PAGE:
Extract Feet Bounding Box from an Entire Walking Path


Recently we are working on a walking simulation. The task is to extract the valid part from an entire walking path. To be clear, an entire walking path is a sequence of pressure images provided by a pressure sensor. Each pressure image is a large image, of which only a small proportion is the valid feet pressure. To extract the information we need, we need to:

  1. Apply basic filter to get rid of the noise and to fill the holes. Based on the pressure image we already had, we found there were some noise points showing the pressure when there was nothing on that spot. We need to remove those points. We also found there were some holes inside of the pressure image. We decide to fill the holes for now.
  2. Fix the bounding box for each step. We need to have a bounding box for each step, and the bounding box should be with a fixed size and shape. A changing bounding box is not useful for further process. So we need to
    1. Extract a rotated rectangle of the minimum area enclosing the pressure image. Originally I was using regular boundingRect, obviously, it only worked fine when the foot pressure is almost upright. Then I switched to minAreaRect, which returns a rotated rectangle. That is ideal.
    2. Accumulate the rotated rectangle for the same step. Apparently, the foot size of the same step won’t be different. Instead of extracting a changing bounding box, we should have one bounding box with the same property. So I calculate the center of the bounding box and determine if the step of the next frame is still the same step by the distance of the centers. The threshold is determined by the real data. It is adjustable and empirical. Once we know the current step is the same step for previous frames, we need to merge the current step to the previous bounding box and update the property. It is quite straightforward if we are using a regular upright bounding box. However, things become complicated for the rotated bounding box. Here I gave up calculating a rotated bounding box for two rotated bounding boxes. Instead, I recorded all the contour information. So I calculated the rotated bounding box for the convex hull of two contours. It worked quite decent.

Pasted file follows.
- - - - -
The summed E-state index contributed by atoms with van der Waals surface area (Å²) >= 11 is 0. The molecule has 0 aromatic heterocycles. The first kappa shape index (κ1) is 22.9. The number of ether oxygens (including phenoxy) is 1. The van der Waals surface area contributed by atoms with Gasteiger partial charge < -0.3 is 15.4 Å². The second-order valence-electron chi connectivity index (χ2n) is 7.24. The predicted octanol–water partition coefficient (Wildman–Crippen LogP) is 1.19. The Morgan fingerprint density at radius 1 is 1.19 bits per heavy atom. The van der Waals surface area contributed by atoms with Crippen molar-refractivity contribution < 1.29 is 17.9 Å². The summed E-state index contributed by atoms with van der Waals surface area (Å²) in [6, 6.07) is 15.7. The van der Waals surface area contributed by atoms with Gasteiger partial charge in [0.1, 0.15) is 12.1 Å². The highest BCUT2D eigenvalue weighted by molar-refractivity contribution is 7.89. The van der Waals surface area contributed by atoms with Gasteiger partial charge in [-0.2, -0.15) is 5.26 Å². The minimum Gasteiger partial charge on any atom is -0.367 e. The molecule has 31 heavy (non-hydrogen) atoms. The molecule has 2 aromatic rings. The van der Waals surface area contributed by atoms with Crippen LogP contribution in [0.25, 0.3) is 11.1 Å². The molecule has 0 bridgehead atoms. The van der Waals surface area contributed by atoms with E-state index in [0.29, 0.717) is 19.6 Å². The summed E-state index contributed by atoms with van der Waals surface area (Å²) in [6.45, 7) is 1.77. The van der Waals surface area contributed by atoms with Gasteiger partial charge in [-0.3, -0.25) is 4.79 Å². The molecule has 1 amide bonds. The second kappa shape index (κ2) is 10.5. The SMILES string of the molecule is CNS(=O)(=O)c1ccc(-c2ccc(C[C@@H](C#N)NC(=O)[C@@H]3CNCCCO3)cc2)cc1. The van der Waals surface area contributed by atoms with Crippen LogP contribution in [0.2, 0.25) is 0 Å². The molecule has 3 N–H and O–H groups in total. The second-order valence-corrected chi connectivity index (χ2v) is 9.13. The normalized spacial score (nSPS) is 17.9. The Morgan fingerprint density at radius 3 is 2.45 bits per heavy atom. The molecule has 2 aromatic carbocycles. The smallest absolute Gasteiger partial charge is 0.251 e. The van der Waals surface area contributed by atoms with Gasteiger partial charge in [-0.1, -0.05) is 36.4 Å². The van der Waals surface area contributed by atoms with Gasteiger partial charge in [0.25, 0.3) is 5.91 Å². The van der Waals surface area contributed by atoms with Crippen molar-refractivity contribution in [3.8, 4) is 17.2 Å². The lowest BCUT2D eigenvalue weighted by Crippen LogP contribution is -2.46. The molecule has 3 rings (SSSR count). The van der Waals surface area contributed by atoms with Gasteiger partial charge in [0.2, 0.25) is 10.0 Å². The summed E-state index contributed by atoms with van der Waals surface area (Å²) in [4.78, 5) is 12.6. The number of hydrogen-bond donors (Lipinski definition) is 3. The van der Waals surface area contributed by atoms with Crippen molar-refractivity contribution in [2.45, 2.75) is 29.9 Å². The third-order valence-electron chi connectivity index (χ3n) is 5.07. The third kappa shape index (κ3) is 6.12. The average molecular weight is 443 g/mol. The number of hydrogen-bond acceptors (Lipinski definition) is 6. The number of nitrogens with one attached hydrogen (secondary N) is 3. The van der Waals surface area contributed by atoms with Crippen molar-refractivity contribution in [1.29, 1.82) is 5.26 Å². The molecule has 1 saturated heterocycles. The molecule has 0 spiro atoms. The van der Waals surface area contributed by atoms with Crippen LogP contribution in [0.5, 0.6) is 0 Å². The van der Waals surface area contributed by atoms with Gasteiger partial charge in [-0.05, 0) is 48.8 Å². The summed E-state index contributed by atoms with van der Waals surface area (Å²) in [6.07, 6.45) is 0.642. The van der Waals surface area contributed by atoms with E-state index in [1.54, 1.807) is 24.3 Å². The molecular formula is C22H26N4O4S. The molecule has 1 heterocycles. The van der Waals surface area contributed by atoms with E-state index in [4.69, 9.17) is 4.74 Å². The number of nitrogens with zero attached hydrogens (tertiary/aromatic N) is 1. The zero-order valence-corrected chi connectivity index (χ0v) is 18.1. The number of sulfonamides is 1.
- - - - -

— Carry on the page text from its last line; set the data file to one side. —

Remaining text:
3. Filter the rotated bounding box by the time. Right now we will walk on the mat back and forth. To avoid the situation that we accidentally use the old bounding box for the new step. We used a timestamp to control that.
  3. Fix the bounding box for all the steps. Currently, there is only one experimenter walking in each sequence. It is more reasonable that we have only one bounding box for all the steps. After step 2, we have quite a few bounding boxes. Now we calculated the largest bounding box of all and update the size property to all boxes.

See the gif for the current result.

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